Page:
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Research Papers

Stress–Strain Behavior of SAC305 at High Strain Rates

[+] Author and Article Information
Pradeep Lall

Department of Mechanical Engineering,
NSF-CAVE3 Electronics Research Center,
Auburn University,
Auburn, AL 36849
e-mail: lall@auburn.edu

Sandeep Shantaram, Jeff Suhling

Department of Mechanical Engineering,
NSF-CAVE3 Electronics Research Center,
Auburn University,
Auburn, AL 36849

David Locker

U.S. AMRDEC,
Redstone Arsenal,
Huntsville, AL 35802

Contributed by the Electronic and Photonic Packaging Division of ASME for publication in the JOURNAL OF ELECTRONIC PACKAGING. Manuscript received January 1, 2014; final manuscript received September 19, 2014; published online November 14, 2014. Assoc. Editor: Yi-Shao Lai.

J. Electron. Packag 137(1), 011010 (Mar 01, 2015) (16 pages) Paper No: EP-14-1001; doi: 10.1115/1.4028641 History: Received January 01, 2014; Revised September 19, 2014; Online November 14, 2014

Electronic products are subjected to high G-levels during mechanical shock and vibration. Failure-modes include solder-joint failures, pad cratering, chip-cracking, copper trace fracture, and underfill fillet failures. The second-level interconnects may be experience high strain rates and accrue damage during repetitive exposure to mechanical shock. Industry migration to lead-free solders has resulted in proliferation of a wide variety of solder alloy compositions. One of the popular tin-silver-copper alloys is Sn3Ag0.5Cu. The high strain rate properties of lead-free solder alloys are scarce. Typical material tests systems are not well suited for measurement of high strain rates typical of mechanical shock. Previously, high strain rates techniques such as the split Hopkinson pressure bar (SHPB) can be used for strain rates of 1000 s−1. However, measurement of materials at strain rates of 1–100 s−1 which are typical of mechanical shock is difficult to address. In this paper, a new test-technique developed by the authors has been presented for measurement of material constitutive behavior. The instrument enables attaining strain rates in the neighborhood of 1–100 s−1. High-speed cameras operating at 300,000 fps have been used in conjunction with digital image correlation (DIC) for the measurement of full-field strain during the test. Constancy of crosshead velocity has been demonstrated during the test from the unloaded state to the specimen failure. Solder alloy constitutive behavior has been measured for SAC305 solder. Constitutive model has been fit to the material data. Samples have been tested at various time under thermal aging at 25 °C and 125 °C. The constitutive model has been embedded into an explicit finite element framework for the purpose of life-prediction of lead-free interconnects. Test assemblies has been fabricated and tested under Joint Electron Device Engineering Council (JEDEC) JESD22-B111 specified condition for mechanical shock. Model predictions have been correlated with experimental data.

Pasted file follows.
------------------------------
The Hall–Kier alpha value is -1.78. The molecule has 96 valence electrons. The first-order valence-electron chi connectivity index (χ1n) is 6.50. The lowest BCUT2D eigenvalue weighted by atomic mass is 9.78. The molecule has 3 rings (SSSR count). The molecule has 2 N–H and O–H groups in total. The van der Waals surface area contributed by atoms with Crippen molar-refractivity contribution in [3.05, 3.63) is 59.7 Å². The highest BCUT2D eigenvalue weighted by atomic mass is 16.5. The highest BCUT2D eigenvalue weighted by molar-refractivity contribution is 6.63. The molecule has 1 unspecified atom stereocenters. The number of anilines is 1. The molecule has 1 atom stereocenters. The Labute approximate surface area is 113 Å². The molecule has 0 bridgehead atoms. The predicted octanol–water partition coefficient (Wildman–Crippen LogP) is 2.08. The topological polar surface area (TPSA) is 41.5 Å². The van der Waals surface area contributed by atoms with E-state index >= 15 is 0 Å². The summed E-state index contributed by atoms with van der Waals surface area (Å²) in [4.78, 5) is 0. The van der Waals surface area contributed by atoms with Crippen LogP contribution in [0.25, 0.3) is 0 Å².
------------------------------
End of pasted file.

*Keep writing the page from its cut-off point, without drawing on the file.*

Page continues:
Copyright © 2015 by ASME
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References

Figures

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Fig. 1

Specimen preparation setup

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Fig. 2

Cooling profile implemented for specimen preparation

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Fig. 3

Specimen inside glass tube

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Fig. 5

Specimen configuration with a slip-joint

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Fig. 6

High-speed camera (CAM 2) monitoring targets during tensile testing event

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Fig. 7

Crosshead motion time-history and specimen deformation

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Fig. 8

Displacement time-history for crosshead velocity of 0.84 m/s

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Fig. 9

Displacement time-history for crosshead velocity of 2.26 m/s

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Fig. 10